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Professionals gather to take on weighty issue among kids

Date: 
Tuesday, October 30, 2018

Approximately 200 people dedicated to improving children’s health converged on Des Moines for the Healthy Choices Count Summit.

The summit, held in partnership with the Iowa Department of Education, Iowa Department of Public Health and the Iowa Healthiest State Initiative, brought together people from schools, child care, health care and community stakeholders to collaborate using the 5-2-1-0 framework, which is designed to provide consistent messages and create environments that make healthy choices count.

View images from the summit at our Flickr gallery.

The 5-2-1-0 framework includes daily goals of five servings of fruits and vegetables, two hours or less or recreational screen time, one hour of physical activity, and zero sugary drinks.

“For too long, the health of children has been looked at as a separate entity from their education,” said Ryan Wise, director of the Iowa Department of Education, during his welcome speech. “Research shows that a healthy child is a child ready to learn.”

Keynote speaker retired U.S. Senator Tom Harkin delivered the keynote address.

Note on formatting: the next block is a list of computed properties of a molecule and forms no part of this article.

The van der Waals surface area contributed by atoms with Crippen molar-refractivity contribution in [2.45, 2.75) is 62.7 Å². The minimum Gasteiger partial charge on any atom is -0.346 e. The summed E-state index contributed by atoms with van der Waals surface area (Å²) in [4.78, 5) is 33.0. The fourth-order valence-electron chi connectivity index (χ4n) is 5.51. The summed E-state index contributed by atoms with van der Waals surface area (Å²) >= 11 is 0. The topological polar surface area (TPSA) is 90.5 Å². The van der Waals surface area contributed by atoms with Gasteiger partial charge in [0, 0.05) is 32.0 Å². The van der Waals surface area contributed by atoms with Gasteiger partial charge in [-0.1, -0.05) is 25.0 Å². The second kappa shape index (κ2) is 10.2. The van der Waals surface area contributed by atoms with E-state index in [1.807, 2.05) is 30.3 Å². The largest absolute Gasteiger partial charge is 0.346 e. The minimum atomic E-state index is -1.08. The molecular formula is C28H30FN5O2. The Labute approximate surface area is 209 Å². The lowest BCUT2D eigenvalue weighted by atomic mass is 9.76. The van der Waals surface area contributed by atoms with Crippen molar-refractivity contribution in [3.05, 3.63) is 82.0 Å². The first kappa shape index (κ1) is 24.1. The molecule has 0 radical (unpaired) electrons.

“Ensuring that Iowans not only have the knowledge to form healthy habits, but also have access to healthy choices, in their everyday lives is so important,” Harkin said. “5-2-1-0 provides a great framework for Iowa’s kids to follow.”

The summit included a panel discussing school wellness policy requirements, strategies to implement a healthy school environment and resources to incorporate the 5-2-1-0 messages in the school setting. Best practices were also discussed.

The school wellness policy is a key component to providing healthier school environments that promote positive behaviors and helps students reach their full academic potential. The policy provides guidance for school staff and students while offering information to families and the community.

The health behaviors of Iowa children and adolescents are influenced by a variety of environmental factors including families, child care, schools, communities, and the media. Schools and child care play an important role by providing nutritious meals, non-food rewards, nutrition education, physical activity opportunities, and staff wellness.

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Printed from the Iowa Department of Education website on June 06, 2020 at 12:13pm.